Methamphetamine or meth, as it’s called for short, is a very addictive and dangerous drug. It increases the brain’s levels of dopamine and serotonin, causing an initial rush followed by a stimulating high. When meth is in someone’s system, their energy increases, they focus better, and they experience pleasure and excitement.
The appeal of these reactions is what causes someone to become addicted to meth and depend on it to function normally. Once meth wears off, the user feels depressed, fatigued, and anxious. Many meth users develop a pattern of binging on the drug. They take small doses over several days to maintain their high. This is called a run and it increases the risk of dependence and addiction.
Following a binge, meth users experience something called tweaking. It lasts about 3 to 15 days and includes side effects such as paranoia, irritability, and confusion, as well as desperation to use the drug again.
When a person stops taking meth, he or she experiences withdrawal symptoms. They are intense enough to trigger someone to return to the drug, even if he or she has a desire to stop using it. This is a sign of addiction. Other signs of meth abuse or addiction include:
Treatment for meth addiction is very effective if a person can progress through the various stages of recovery. Even with occasional relapse, some people manage their meth addiction and live a fulfilling life. The timeline for treatment is as follows:
In an intervention, people who care about someone addicted to meth confront the person and encourage them to seek treatment. Interventions involve confronting the addicted person about his or her drug abuse. It’s an opportunity to show the person that his or her actions caused by addiction affect those within their circle of influence. The ultimate goal is to encourage the person to get help and recover from the addiction.
Following the intervention, the person will determine if inpatient or outpatient treatment is preferred. Medical guidance is available for those who are not sure whether inpatient or outpatient treatment options are right for them.
Inpatient programs are better for those with chronic, long-term meth addiction. It helps them break the cycle of substance abuse and remain in a stable environment long enough to overcome the addiction. Inpatient programs provide a safe environment free of all drug use triggers. Most inpatient detox programs are 30 to 90 days.
Outpatient is better for people who have newer addictions or who are unable to participate in an inpatient program for financial or other reasons. Outpatient programs typically include up to 12 hours a week at a local treatment center undergoing detox and counseling.
Treatment programs begin with detox. Ideally, this phase is medically supervised so all serious side effects of withdrawal can be managed appropriately. However, meth detox is available on an outpatient basis, too.
Detox is the process of removing meth from the body safely. Doctors monitor vital signs and administer medication to reduce side effects during detox. Medication-Assisted Treatment (MAT) begins during detox and can continue throughout recovery.
Currently, there is no FDA approved pharmacotherapy (medication-assisted therapy) for Stimulant Use Disorder.
Behavioral therapy is an effective option for treating meth addiction. One of the most common approaches is Cognitive Behavioral Therapy (CBT). It is shown to be particularly effective for treating meth addiction, as well as some of the most common disorders that accompany meth use, such as depression and anxiety. The American Journal on Addictions published studies showing that approximately 40 percent of those seeking treatment for meth abuse also struggle with anxiety. Other effective approaches include:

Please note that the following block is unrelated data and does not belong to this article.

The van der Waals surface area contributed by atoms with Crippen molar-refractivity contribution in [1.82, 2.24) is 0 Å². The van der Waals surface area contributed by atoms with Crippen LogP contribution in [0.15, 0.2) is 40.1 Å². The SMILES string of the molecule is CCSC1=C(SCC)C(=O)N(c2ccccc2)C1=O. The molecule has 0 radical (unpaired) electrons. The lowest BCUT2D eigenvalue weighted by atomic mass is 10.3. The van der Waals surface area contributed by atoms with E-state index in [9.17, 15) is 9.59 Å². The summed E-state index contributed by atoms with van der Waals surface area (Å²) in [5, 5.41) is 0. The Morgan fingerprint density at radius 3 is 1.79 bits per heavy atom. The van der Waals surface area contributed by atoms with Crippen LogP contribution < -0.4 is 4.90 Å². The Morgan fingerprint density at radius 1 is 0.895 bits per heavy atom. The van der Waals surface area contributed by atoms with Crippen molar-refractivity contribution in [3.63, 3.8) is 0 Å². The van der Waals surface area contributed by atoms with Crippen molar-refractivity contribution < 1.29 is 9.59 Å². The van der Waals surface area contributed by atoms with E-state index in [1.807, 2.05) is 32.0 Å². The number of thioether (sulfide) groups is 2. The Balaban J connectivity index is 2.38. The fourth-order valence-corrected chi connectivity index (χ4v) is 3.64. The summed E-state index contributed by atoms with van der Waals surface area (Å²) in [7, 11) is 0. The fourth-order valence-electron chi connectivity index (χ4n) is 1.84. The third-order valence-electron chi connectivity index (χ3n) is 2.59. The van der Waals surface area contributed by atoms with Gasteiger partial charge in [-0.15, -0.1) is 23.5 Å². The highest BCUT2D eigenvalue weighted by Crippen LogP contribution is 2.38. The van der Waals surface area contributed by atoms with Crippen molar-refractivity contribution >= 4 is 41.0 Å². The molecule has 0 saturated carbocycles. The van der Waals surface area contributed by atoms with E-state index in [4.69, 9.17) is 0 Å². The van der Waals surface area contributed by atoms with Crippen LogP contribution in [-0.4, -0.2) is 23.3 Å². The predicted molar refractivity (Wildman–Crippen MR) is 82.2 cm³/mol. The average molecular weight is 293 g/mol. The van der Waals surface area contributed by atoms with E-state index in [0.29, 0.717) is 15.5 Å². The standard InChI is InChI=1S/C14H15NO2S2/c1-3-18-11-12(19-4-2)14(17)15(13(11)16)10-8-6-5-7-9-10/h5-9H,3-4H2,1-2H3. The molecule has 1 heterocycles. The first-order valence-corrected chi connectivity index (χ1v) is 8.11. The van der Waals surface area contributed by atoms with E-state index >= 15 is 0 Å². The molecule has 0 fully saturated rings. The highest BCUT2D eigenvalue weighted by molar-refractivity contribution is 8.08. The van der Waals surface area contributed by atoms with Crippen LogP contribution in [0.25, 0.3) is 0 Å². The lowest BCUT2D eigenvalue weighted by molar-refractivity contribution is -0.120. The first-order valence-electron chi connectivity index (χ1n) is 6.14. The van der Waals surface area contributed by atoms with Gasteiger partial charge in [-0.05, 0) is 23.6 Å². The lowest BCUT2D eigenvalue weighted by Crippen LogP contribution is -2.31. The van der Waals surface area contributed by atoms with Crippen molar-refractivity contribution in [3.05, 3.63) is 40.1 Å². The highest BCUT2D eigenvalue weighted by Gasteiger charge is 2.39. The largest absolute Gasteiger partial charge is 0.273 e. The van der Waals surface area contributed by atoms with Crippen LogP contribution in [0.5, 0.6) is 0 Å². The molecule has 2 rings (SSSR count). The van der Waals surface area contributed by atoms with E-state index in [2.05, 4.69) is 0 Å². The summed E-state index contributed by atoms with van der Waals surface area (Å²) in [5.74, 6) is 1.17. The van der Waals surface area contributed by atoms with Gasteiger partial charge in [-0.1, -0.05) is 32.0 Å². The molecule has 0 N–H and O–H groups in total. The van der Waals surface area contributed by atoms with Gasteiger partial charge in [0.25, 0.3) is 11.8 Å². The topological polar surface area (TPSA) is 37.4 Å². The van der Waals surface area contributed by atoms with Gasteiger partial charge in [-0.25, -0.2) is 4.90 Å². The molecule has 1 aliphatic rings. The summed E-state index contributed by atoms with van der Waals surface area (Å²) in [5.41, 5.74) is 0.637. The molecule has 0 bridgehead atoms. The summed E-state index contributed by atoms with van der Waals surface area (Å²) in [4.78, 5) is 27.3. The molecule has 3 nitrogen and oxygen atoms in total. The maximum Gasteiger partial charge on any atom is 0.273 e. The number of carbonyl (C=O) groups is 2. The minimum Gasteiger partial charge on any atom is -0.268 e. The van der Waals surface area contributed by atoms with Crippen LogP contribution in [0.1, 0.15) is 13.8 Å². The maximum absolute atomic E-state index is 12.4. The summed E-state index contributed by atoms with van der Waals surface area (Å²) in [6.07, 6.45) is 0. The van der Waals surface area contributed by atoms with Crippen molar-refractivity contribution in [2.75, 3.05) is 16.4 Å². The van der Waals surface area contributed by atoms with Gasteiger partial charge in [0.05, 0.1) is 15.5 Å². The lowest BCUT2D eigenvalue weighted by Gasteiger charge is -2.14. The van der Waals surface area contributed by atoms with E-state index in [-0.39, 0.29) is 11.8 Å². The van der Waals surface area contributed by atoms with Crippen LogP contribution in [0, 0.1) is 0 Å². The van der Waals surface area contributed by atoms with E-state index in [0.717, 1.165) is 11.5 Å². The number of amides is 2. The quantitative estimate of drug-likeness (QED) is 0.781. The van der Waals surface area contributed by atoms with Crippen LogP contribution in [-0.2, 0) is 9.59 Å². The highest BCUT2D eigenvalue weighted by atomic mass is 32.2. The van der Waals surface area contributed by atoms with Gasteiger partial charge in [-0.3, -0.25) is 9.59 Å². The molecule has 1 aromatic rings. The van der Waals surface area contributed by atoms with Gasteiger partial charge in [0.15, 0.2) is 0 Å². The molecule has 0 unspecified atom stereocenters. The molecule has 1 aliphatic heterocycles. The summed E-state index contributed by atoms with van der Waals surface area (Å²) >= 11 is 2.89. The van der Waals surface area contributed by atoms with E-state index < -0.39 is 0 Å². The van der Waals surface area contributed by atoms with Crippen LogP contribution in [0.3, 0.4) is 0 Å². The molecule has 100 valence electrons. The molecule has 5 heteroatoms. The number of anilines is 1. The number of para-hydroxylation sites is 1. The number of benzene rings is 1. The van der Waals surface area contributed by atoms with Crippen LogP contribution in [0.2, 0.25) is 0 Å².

As part of recovery, people learn to change their thoughts and behaviors and adopt healthier lifestyle choices without relying on drugs.
Counseling is an important part of recovery. The goal of counseling is to help a person with a meth addiction to identify the underlying reasons for his or her drug use. It also includes emotional support and guidance for managing those issues. Formal therapy helps people learn new ways of coping with things that previously triggered drug use. Less structured therapy allows a person to speak with peers and learn about the challenges they experience and the tools they use for managing similar addictions.
Aftercare programs are an important part of helping someone with a meth addiction live a clean life. Ongoing support programs include 12-step and other similar programs that provide a forum for peer support. They are also a resource for finding a sponsor. This is someone who offers one-on-one support for someone struggling with addiction. These programs are free.
Two of the most popular aftercare support programs used by those with a meth addiction include Narcotics Anonymous and Crystal Meth Anonymous. SMART (Self-Management and Recovery Training) has also helped those with a meth addiction.
You don’t have to overcome your addiction alone. Professional guidance and support is available. Begin a life of recovery by reaching out to a specialist today.
Wolpert, Stuart. “UCLA Researchers Identify a Potentially Effective Treatment for Methamphetamine Addiction.” UCLA, 19 May 2015, newsroom.ucla.edu/releases/ucla-researchers-identify-a-potentially-effective-treatment-for-methamphetamine-addiction.
“NPR Choice Page.” Npr.Org, 2019, www.npr.org/sections/health-shots/2019/11/07/776135642/a-medication-to-treat-meth-addiction-some-take-a-new-look-at-naltrexone.
Ciccone, Alicia. “Naltrexone May Be Effective for Methamphetamine Addiction.” Neurology Advisor, 25 May 2015, www.neurologyadvisor.com/topics/general-neurology/naltrexone-may-be-effective-for-methamphetamine-addiction/.